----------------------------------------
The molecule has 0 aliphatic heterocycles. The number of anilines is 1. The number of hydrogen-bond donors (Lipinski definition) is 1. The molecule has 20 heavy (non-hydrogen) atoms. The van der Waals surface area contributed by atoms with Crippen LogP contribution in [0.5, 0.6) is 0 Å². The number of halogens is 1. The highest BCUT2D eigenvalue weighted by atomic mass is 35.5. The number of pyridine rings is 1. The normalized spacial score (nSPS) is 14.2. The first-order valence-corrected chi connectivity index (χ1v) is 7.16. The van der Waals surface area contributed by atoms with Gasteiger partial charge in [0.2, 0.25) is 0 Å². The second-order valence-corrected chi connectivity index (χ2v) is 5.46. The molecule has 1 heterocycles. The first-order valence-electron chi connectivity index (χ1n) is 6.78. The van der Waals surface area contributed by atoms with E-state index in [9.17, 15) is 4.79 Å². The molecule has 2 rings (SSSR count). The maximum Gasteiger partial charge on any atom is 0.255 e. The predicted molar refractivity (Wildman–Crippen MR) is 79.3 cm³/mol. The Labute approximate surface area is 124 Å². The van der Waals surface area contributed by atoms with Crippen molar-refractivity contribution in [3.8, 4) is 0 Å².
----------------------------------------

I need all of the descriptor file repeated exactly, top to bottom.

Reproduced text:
The molecule has 0 aliphatic heterocycles. The number of anilines is 1. The number of hydrogen-bond donors (Lipinski definition) is 1. The molecule has 20 heavy (non-hydrogen) atoms. The van der Waals surface area contributed by atoms with Crippen LogP contribution in [0.5, 0.6) is 0 Å². The number of halogens is 1. The highest BCUT2D eigenvalue weighted by atomic mass is 35.5. The number of pyridine rings is 1. The normalized spacial score (nSPS) is 14.2. The first-order valence-corrected chi connectivity index (χ1v) is 7.16. The van der Waals surface area contributed by atoms with Gasteiger partial charge in [0.2, 0.25) is 0 Å². The second-order valence-corrected chi connectivity index (χ2v) is 5.46. The molecule has 1 heterocycles. The first-order valence-electron chi connectivity index (χ1n) is 6.78. The van der Waals surface area contributed by atoms with E-state index in [9.17, 15) is 4.79 Å². The molecule has 2 rings (SSSR count). The maximum Gasteiger partial charge on any atom is 0.255 e. The predicted molar refractivity (Wildman–Crippen MR) is 79.3 cm³/mol. The Labute approximate surface area is 124 Å². The van der Waals surface area contributed by atoms with Crippen molar-refractivity contribution in [3.8, 4) is 0 Å².